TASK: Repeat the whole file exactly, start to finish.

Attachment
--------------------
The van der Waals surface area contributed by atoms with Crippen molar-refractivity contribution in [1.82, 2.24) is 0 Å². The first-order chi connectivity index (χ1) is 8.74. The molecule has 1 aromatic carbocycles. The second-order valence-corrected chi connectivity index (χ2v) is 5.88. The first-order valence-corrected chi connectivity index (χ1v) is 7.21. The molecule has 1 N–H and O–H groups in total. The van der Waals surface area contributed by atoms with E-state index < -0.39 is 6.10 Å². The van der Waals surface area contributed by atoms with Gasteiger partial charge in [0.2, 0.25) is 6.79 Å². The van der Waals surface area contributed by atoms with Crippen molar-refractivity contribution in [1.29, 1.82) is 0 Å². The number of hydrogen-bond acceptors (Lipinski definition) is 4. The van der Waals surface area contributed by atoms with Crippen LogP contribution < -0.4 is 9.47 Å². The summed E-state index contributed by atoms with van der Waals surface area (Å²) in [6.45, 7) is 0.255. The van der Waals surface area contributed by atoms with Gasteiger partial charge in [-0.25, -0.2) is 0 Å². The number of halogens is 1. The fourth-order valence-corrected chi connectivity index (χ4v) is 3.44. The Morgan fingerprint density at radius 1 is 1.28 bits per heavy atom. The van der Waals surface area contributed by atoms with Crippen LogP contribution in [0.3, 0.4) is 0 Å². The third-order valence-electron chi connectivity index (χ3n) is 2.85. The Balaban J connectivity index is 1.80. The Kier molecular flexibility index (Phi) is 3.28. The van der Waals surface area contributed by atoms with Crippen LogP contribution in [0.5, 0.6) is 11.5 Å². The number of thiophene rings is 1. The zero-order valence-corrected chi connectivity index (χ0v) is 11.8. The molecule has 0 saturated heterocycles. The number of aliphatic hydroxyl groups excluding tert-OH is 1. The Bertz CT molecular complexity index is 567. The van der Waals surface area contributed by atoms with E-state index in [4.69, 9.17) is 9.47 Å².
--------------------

The van der Waals surface area contributed by atoms with Crippen molar-refractivity contribution in [1.82, 2.24) is 0 Å². The first-order chi connectivity index (χ1) is 8.74. The molecule has 1 aromatic carbocycles. The second-order valence-corrected chi connectivity index (χ2v) is 5.88. The first-order valence-corrected chi connectivity index (χ1v) is 7.21. The molecule has 1 N–H and O–H groups in total. The van der Waals surface area contributed by atoms with E-state index < -0.39 is 6.10 Å². The van der Waals surface area contributed by atoms with Gasteiger partial charge in [0.2, 0.25) is 6.79 Å². The van der Waals surface area contributed by atoms with Crippen molar-refractivity contribution in [1.29, 1.82) is 0 Å². The number of hydrogen-bond acceptors (Lipinski definition) is 4. The van der Waals surface area contributed by atoms with Crippen LogP contribution < -0.4 is 9.47 Å². The summed E-state index contributed by atoms with van der Waals surface area (Å²) in [6.45, 7) is 0.255. The van der Waals surface area contributed by atoms with Gasteiger partial charge in [-0.25, -0.2) is 0 Å². The number of halogens is 1. The fourth-order valence-corrected chi connectivity index (χ4v) is 3.44. The Morgan fingerprint density at radius 1 is 1.28 bits per heavy atom. The van der Waals surface area contributed by atoms with Crippen LogP contribution in [0.3, 0.4) is 0 Å². The third-order valence-electron chi connectivity index (χ3n) is 2.85. The Balaban J connectivity index is 1.80. The Kier molecular flexibility index (Phi) is 3.28. The van der Waals surface area contributed by atoms with Crippen LogP contribution in [0.5, 0.6) is 11.5 Å². The number of thiophene rings is 1. The zero-order valence-corrected chi connectivity index (χ0v) is 11.8. The molecule has 0 saturated heterocycles. The number of aliphatic hydroxyl groups excluding tert-OH is 1. The Bertz CT molecular complexity index is 567. The van der Waals surface area contributed by atoms with E-state index in [4.69, 9.17) is 9.47 Å².